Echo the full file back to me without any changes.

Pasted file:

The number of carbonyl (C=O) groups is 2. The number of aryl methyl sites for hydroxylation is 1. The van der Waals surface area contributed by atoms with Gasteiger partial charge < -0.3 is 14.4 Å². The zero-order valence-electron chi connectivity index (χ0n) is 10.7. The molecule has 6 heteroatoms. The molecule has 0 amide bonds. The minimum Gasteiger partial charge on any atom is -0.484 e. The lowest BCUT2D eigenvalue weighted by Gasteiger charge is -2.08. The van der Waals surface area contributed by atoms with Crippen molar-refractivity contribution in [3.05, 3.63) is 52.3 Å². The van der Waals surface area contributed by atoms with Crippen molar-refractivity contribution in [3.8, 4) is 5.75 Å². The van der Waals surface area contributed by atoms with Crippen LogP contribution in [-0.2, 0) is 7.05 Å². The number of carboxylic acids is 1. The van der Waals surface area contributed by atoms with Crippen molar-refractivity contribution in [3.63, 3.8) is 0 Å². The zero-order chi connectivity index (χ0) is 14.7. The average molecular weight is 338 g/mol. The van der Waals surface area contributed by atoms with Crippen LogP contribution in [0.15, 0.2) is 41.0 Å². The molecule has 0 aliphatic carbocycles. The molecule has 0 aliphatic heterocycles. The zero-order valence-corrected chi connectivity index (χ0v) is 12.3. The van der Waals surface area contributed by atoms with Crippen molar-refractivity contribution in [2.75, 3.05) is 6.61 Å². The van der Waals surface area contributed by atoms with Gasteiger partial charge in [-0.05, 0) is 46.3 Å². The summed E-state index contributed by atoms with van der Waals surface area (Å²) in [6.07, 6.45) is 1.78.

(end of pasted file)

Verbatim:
The number of carbonyl (C=O) groups is 2. The number of aryl methyl sites for hydroxylation is 1. The van der Waals surface area contributed by atoms with Gasteiger partial charge < -0.3 is 14.4 Å². The zero-order valence-electron chi connectivity index (χ0n) is 10.7. The molecule has 6 heteroatoms. The molecule has 0 amide bonds. The minimum Gasteiger partial charge on any atom is -0.484 e. The lowest BCUT2D eigenvalue weighted by Gasteiger charge is -2.08. The van der Waals surface area contributed by atoms with Crippen molar-refractivity contribution in [3.05, 3.63) is 52.3 Å². The van der Waals surface area contributed by atoms with Crippen molar-refractivity contribution in [3.8, 4) is 5.75 Å². The van der Waals surface area contributed by atoms with Crippen LogP contribution in [-0.2, 0) is 7.05 Å². The number of carboxylic acids is 1. The van der Waals surface area contributed by atoms with Crippen molar-refractivity contribution in [3.63, 3.8) is 0 Å². The zero-order chi connectivity index (χ0) is 14.7. The average molecular weight is 338 g/mol. The van der Waals surface area contributed by atoms with Crippen LogP contribution in [0.15, 0.2) is 41.0 Å². The molecule has 0 aliphatic carbocycles. The molecule has 0 aliphatic heterocycles. The zero-order valence-corrected chi connectivity index (χ0v) is 12.3. The van der Waals surface area contributed by atoms with Crippen molar-refractivity contribution in [2.75, 3.05) is 6.61 Å². The van der Waals surface area contributed by atoms with Gasteiger partial charge in [-0.05, 0) is 46.3 Å². The summed E-state index contributed by atoms with van der Waals surface area (Å²) in [6.07, 6.45) is 1.78.